In Interpreter le mal radical, Kristeva (2016) refers to the case of Souad, a teenage girl from a Muslim family who suffered from severe anorexia, “a slow suicide addressed to her family and to the world” that subsequently metamorphosed into radicalisation:

Souad walled herself up in silence and didn’t get oft the internet where, with her unknown accomplices, she exchanged furious emails against her family of ‘apostates, worse than unbelievers,’ and prepared her voyage ‘over there,’ in order to become the mistress of polygamous combatants, the mother of prolific martyrs or a kamikaze herself.

Souad was at first reticent about psychotherapy, but when confronted with the multicultural psychotherapeutic team, her attitude gradually changed. She started to find pleasure in narrating her life and in expressing her destructive urges and sufferings. Thus, she gradually began to reconnect with the French language. Together with other teenagers supported by the team, she started to attend writing and theatre workshops and to read Arabic poetry translated into French. The translations of the Arabic texts constituted a kind of‘third space’ or an ‘in-betweenness’ in the encounter between the two cultures from which new and hybrid meanings arose. Language, theatre, and poetry now began to fill the ‘symbolic void’ and undid the nihilism. Roland Barthes (1989) wrote that if you find meaning in the plenitude of a language, “the divine vacuum can no longer threaten.” In the case of Souad, her new cultural, symbolic, and linguistic attachments represented a lot more than a soft cultural supplement to her biomedical treatment. Fler reinvestment in “the plenitude of a language” became a major creative and healing agency. Through the use and sharing of meaning and the pleasures of language, through conversation, theatre, and poetry, Souad started to re-establish ties to the world and to her own body. Hence, a process of creativity and healing was initiated that encompassed both body and soul.

Towards a translational medical humanities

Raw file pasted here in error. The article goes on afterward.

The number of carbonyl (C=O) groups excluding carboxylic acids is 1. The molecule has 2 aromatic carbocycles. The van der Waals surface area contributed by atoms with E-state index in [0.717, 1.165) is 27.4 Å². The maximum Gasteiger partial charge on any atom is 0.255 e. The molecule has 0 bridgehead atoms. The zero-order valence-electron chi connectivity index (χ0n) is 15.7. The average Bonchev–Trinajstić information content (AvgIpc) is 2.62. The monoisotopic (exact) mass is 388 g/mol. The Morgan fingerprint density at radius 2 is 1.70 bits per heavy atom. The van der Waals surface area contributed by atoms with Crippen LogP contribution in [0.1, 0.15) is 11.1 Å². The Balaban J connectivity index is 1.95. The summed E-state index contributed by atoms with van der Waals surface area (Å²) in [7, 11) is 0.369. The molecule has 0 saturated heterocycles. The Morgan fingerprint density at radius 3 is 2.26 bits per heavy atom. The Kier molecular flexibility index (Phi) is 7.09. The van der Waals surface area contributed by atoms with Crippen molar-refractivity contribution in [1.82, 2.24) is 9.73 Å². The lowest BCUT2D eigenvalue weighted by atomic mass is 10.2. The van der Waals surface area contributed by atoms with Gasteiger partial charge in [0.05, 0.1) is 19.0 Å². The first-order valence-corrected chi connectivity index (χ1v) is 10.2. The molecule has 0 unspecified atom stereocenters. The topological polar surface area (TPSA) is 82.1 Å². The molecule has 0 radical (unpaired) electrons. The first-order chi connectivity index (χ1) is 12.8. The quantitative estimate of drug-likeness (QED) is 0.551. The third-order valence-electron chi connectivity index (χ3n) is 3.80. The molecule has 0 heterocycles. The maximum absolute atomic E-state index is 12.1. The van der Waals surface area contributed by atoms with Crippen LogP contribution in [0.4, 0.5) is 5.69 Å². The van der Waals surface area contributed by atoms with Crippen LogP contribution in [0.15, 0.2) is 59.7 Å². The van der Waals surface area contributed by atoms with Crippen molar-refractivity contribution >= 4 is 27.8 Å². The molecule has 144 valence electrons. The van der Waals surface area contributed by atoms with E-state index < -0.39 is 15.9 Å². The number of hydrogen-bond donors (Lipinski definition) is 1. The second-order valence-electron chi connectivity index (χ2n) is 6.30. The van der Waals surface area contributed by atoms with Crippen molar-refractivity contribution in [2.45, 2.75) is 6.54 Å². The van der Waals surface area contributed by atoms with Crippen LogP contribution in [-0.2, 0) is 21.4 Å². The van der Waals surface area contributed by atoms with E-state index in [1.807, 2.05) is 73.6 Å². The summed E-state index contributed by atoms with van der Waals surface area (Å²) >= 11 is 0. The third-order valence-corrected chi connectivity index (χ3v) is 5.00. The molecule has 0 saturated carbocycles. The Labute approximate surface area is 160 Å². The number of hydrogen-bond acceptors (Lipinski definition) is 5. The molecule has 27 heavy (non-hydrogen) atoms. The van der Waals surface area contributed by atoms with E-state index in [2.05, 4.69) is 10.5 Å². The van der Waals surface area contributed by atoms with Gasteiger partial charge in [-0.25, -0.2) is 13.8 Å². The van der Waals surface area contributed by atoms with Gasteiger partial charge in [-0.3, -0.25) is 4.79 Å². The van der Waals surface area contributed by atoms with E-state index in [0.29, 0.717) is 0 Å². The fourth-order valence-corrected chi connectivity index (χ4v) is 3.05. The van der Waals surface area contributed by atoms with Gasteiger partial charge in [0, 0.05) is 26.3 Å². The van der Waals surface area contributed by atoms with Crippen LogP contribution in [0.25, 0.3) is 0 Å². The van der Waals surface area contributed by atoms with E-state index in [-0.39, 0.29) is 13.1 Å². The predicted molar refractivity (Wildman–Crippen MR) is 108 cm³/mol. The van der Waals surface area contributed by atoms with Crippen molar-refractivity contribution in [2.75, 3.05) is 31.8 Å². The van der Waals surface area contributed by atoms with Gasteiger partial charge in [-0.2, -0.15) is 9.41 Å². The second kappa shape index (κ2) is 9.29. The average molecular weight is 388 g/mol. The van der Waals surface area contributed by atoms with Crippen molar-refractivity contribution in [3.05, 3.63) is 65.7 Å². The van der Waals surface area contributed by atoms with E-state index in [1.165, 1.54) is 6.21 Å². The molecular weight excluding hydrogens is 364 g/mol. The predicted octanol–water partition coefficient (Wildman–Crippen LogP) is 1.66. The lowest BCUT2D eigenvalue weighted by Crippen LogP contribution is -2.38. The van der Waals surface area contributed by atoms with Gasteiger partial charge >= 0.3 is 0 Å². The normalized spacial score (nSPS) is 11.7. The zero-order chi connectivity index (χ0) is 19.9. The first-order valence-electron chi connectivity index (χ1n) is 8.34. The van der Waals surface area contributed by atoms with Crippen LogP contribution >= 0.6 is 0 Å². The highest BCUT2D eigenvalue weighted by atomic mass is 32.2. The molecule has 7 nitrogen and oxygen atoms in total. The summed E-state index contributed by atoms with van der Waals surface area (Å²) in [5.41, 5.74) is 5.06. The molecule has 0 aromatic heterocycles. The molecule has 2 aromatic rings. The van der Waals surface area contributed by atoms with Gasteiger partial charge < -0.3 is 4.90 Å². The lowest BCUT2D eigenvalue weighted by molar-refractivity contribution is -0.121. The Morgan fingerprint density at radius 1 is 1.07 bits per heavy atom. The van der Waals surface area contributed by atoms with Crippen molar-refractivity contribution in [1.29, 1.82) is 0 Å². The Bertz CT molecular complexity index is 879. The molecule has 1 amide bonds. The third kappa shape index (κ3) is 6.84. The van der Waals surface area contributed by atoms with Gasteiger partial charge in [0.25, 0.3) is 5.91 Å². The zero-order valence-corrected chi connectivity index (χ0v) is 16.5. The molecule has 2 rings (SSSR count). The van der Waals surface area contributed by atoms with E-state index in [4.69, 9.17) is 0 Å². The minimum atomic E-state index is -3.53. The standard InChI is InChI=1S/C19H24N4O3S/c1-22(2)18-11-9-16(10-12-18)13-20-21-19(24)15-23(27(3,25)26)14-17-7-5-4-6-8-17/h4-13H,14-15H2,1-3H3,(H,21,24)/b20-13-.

To further develop and instantiate the reflections above, we are launching a global ‘think-tank’ on medical humanities where we will invite medical researchers and professionals, humanists, and social scientists to participate. The following fundamental issues will be discussed:

  • 1 A new programme for the medical humanities should involve a radical concern with cultural dimensions of health as more than a ‘subjective’ dimension outside the ‘real’ of medical science. We will explore the notion that all clinical encounters should be considered as cultural encounters in the sense that they involve translation between health as a biomedical phenomenon and healing as lived experience. Hence, our assumption is that the cultural crossings of care are not an exception but the norm. Given this, every clinical encounter should involve a simultaneous interrogation of the patient’s and the doctor’s co-construction of new and shared meanings which can create realities with medical consequences, not ‘mere’ symbols of‘real’ medical issues (Sturm, Baubet, and Moro 2010). It was precisely such a co-construction of shared meanings—‘a hybrid space’—that was achieved successfully in the case of Souad through an act of translation between Arabic and French language. This co-creation ‘oner here' in terms of a linguistic and symbolic ‘inbetweenness’ addressed her anorexia and her desire to go ‘over there'—into the language of ISIL, and the land of biological death.
  • 2 A new programme also implies a deconstruction of the difference between hard and soft science. As shown in the case of Souad, cultural, symbolic, and linguistic attachments have medical and bodily implications. The humanities have creative and healing agency; they are not only instruments of care but also of cure. This materially performative aspect of the humanities as part of the medical humanities constellation needs closer attention and further theorisation. At the same time, the need for, and use of, soft supplements in biomedicine should be further explored both historically and ethnographically. This includes both the study of the adaptation of metaphors and concepts from the human sciences (tor instance, ‘translation,’ ‘literacy,’ and ‘empowerment’) into medical discourse, and the implications of these transfers. Added to this is the translation of such practices to so-called ‘global health’ contexts, i.e., different cultural localities around the world. On another level, we should also constantly keep in mind the material, biological, and ecological conditions on which cultural interpretations and translations are based. In the singular case of Souad, her anorexia and her subsequent health improvements also constitute a biomedical point of reference—a kind of inner limit—against which the legitimacy, relevance, and success of the different cultural exchanges with the team and the translations between languages must be assessed.